By Kim Ji-myung
Sometimes it’s surprising what you can see with fresh eyes. Upon arriving at Incheon International Airport after a trip abroad, I’ve noticed that Seoul can look different, new and even exotic.
Like many Koreans, I am proud of Seoul, although I rarely express this. Thanks to the country’s robust economic growth, many people, including former mayors, have worked hard to ``modernize” the city and enhance livability. Over the past decade, Seoul’s infrastructure, public areas and facilities have improved markedly through better sidewalks, public transportation, design and by expanding the quality and quantity of city parks.
As a country's per capita GDP reaches $10,000, $20,000 and higher, noticeable changes usually emerge. These changes are typically seen in physical ways ― infrastructure and facilities ― as well as in the environment and even in terms of public etiquette ― e.g. standing in a queue.
By any measure, today’s Seoul is a world-class metropolis, and I am pleased to see a growing number of foreigners who have decided to make Korea’s capital their home by purchasing homes here.
That all said the improvements we all enjoy are the result of controversial changes. For example, large and important projects like the recent renovation of Gwanghwamun Square at the very heart of the city was met with sharply divided opinions.
What’s more, some citizens are enraged at the speed with which the city’s heritage is being destroyed in the name of convenience. Among Seoul’s many redeveloped areas, one of the most popular and cherished was Pimatgol, a long stretch of alleys on both sides of Jongno that were lined with modest restaurants and pubs.
When most of the historic thoroughfare was bulldozed last year, a friend of mine, a French literature professor, roared, ``Who in hell empowered the mayor to remove the old Pimatgol alleyway? They never asked for the citizens’ opinions.
“Now there is no place for me to take my foreign friends to let them taste the real old life of ordinary Koreans!” Indeed, for hundreds of years, Pimatgol’s alleys were a sanctuary for common people who sought to avoid the nobles that plied Jongno Street on horseback.
However, the destruction of Pimatgol was but the latest example of a city that’s been built up and torn down over many centuries. In this modern age, what’s exciting and new is that historical surveys are happening alongside redevelopment. In fact, 2011 marks five years since the city kicked off a study of a dozen sites slated for re-development.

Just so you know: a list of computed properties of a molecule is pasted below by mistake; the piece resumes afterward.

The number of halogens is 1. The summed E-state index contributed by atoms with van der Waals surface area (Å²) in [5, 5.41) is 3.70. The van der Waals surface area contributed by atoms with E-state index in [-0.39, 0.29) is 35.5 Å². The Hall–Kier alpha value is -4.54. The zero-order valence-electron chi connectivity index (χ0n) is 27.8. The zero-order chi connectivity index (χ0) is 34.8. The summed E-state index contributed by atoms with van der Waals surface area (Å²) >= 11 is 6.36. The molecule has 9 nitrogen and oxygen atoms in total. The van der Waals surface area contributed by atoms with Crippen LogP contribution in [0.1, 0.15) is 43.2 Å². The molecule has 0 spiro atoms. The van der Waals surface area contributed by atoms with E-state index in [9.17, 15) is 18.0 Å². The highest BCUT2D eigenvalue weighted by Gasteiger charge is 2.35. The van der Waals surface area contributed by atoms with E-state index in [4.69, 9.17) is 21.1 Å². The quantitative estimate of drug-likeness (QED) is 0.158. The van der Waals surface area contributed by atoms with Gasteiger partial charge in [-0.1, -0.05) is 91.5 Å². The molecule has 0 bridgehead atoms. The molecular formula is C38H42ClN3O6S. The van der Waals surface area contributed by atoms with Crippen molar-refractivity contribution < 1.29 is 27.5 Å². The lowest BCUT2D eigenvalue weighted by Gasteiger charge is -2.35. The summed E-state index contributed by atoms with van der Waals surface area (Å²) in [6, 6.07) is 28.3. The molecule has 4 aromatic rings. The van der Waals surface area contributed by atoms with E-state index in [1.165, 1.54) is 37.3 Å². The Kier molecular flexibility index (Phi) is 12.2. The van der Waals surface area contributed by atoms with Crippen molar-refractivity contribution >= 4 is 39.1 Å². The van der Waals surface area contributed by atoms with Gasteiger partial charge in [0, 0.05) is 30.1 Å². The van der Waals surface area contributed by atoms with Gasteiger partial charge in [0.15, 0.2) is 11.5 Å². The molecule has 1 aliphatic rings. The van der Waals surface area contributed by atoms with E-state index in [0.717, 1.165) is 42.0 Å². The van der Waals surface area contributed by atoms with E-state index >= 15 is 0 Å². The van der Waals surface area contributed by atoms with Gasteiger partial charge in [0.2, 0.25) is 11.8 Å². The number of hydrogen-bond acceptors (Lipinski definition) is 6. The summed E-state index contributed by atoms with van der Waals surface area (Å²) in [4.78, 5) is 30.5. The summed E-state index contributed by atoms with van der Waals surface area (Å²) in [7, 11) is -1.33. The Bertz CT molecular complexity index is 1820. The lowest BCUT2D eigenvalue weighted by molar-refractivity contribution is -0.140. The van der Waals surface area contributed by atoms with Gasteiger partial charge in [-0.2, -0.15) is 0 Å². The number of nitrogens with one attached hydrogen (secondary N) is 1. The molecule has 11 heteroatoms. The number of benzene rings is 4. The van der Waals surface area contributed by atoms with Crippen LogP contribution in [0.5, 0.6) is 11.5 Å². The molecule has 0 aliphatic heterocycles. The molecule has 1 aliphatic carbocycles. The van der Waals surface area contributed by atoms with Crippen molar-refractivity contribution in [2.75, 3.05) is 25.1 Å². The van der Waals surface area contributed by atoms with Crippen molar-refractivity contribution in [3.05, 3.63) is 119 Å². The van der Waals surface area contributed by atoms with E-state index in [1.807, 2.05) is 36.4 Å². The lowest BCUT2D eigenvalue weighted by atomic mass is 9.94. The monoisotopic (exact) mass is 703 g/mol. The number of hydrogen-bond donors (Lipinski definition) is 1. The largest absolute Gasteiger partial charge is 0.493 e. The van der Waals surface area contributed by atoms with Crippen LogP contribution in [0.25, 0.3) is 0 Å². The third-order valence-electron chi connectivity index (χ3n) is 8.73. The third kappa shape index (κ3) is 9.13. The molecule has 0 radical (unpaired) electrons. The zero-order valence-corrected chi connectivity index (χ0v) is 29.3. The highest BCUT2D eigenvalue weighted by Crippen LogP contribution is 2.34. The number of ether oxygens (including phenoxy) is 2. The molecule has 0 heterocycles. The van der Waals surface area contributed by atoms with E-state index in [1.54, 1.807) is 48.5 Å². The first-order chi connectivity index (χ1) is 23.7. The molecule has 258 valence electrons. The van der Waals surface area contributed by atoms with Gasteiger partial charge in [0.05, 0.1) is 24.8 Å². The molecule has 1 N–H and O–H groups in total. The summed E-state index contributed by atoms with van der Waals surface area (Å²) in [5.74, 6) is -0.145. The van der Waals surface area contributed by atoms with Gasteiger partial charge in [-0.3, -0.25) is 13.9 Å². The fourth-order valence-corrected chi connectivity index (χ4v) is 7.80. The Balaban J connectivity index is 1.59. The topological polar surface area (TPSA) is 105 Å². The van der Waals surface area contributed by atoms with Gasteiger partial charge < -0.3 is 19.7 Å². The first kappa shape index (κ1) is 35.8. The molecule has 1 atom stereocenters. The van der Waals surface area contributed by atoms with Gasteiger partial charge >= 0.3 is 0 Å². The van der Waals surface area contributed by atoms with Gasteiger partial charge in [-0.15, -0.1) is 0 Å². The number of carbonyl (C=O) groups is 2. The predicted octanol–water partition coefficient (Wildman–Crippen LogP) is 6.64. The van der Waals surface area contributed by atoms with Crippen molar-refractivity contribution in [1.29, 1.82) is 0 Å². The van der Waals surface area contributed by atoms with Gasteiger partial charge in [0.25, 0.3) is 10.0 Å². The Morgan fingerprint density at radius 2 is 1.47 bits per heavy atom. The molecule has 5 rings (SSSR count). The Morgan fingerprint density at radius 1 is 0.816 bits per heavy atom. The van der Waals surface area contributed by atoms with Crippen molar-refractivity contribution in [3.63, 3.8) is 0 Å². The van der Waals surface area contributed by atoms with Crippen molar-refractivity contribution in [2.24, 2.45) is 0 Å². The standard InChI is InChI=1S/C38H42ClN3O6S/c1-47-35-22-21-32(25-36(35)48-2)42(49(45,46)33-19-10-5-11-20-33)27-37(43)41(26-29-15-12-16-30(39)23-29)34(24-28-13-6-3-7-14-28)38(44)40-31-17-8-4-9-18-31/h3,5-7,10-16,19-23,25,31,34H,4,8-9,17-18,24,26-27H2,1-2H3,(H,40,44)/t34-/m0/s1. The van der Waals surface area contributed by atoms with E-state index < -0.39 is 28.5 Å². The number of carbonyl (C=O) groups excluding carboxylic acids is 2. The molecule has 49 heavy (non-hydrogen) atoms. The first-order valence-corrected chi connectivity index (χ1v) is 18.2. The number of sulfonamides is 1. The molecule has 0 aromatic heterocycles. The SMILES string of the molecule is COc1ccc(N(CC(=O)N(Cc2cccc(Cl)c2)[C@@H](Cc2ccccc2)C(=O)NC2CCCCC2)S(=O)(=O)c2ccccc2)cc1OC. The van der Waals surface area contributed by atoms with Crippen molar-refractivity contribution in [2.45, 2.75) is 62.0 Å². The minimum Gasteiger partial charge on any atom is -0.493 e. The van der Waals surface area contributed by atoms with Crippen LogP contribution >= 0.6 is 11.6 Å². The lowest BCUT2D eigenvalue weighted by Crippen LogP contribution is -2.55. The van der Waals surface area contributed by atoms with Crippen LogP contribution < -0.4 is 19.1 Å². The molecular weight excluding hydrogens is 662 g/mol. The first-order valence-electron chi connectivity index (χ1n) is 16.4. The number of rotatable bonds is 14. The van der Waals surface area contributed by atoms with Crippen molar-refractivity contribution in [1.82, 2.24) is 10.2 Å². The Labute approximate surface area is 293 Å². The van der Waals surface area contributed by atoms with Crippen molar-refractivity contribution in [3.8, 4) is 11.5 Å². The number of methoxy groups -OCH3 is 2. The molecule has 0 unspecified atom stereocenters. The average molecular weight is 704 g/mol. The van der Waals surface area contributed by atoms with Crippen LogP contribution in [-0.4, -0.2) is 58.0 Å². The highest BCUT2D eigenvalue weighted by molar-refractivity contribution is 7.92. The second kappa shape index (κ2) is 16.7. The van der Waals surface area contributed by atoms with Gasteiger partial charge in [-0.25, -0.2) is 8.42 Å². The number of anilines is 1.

Not surprisingly, most of the sites are concentrated in Seoul’s old quarters ― namely the neighborhoods within the old fortress walls. These areas include the city’s five royal palaces and parts of the city located along Jongno Street.
After the February 2008 arson that destroyed Sungnyemun, better known as Namdaemun (South Gate), the surrounding area was also surveyed. A curious outcome of the study was confirmation that the street’s level in the 19th century around the end of Joseon was more than one meter higher than in its early period in the 14th century. Other street surveys found that downtown areas had risen by some 1.5 meters. Experts are not certain why.
No reasonable explanation has been found regarding road construction in the records of Joseon courts. A simple fact is that Seoul has hosted human settlements for thousands of years. Although many of us think of the city as Korea’s 600-year-old capital from the Joseon age, survey results suggest a much more ancient history.
For example, excavation of four distinct layers of earth revealed the remains of wooden and stone fences, suggesting that horse rein posts or sewage systems existed hundreds of years ago. Also uncovered were bones, seashells, pottery and pieces of roof tile. In fact, a site located in Yongsan-gu district near the National Museum of Korea uncovered a large kiln site for roof tiles. The location was ideal for both making and transporting earthenware, given its location near the river.
A soil sample taken near Gwanghwamun gate was found to predate Joseon by hundreds of years. For example, parts of a stone foundation from the Goryeo period (918-1392) were discovered, as well as traces of substances from as far back as the Paleolithic period. Indeed, experts are concluding that Seoul’s history is much older than most of us realize.
After reviewing these initial results, similar studies sound like a highly promising and interesting area for future research. Who knows? Perhaps the stories revealed by Seoul’s many layers of underground cultural heritage will awaken residents to their city’s remarkable history and its role in our civilization.
While it’s inevitable that a dynamic city like Seoul will change, it is also critical that we acknowledge that much of the city’s heritage must also be preserved. After all, urban development or redevelopment must be done with a deep understanding of a city’s history. By knowing this history, we can see our familiar home with new eyes.
The writer is the chairwoman of the Korea Heritage Education Institute (K*Heritage). She can be reached at firstname.lastname@example.org.